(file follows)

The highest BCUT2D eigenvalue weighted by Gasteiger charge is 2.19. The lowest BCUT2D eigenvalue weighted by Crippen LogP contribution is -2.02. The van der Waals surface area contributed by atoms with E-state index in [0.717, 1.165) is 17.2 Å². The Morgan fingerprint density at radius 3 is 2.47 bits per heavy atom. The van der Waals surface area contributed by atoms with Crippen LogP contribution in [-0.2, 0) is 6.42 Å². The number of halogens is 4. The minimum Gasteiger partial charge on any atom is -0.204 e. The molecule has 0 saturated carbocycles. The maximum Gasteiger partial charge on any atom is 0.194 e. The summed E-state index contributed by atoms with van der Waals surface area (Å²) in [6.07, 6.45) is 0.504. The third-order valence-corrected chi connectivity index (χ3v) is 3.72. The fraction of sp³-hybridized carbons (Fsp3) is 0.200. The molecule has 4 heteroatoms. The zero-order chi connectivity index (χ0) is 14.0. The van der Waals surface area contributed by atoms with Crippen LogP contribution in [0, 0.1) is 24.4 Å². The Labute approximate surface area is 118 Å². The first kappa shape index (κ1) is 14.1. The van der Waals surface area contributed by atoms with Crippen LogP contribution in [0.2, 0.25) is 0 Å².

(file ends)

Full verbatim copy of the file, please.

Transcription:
The highest BCUT2D eigenvalue weighted by Gasteiger charge is 2.19. The lowest BCUT2D eigenvalue weighted by Crippen LogP contribution is -2.02. The van der Waals surface area contributed by atoms with E-state index in [0.717, 1.165) is 17.2 Å². The Morgan fingerprint density at radius 3 is 2.47 bits per heavy atom. The van der Waals surface area contributed by atoms with Crippen LogP contribution in [-0.2, 0) is 6.42 Å². The number of halogens is 4. The minimum Gasteiger partial charge on any atom is -0.204 e. The molecule has 0 saturated carbocycles. The maximum Gasteiger partial charge on any atom is 0.194 e. The summed E-state index contributed by atoms with van der Waals surface area (Å²) in [6.07, 6.45) is 0.504. The third-order valence-corrected chi connectivity index (χ3v) is 3.72. The fraction of sp³-hybridized carbons (Fsp3) is 0.200. The molecule has 4 heteroatoms. The zero-order chi connectivity index (χ0) is 14.0. The van der Waals surface area contributed by atoms with Crippen LogP contribution in [0, 0.1) is 24.4 Å². The Labute approximate surface area is 118 Å². The first kappa shape index (κ1) is 14.1. The van der Waals surface area contributed by atoms with Crippen LogP contribution in [0.2, 0.25) is 0 Å².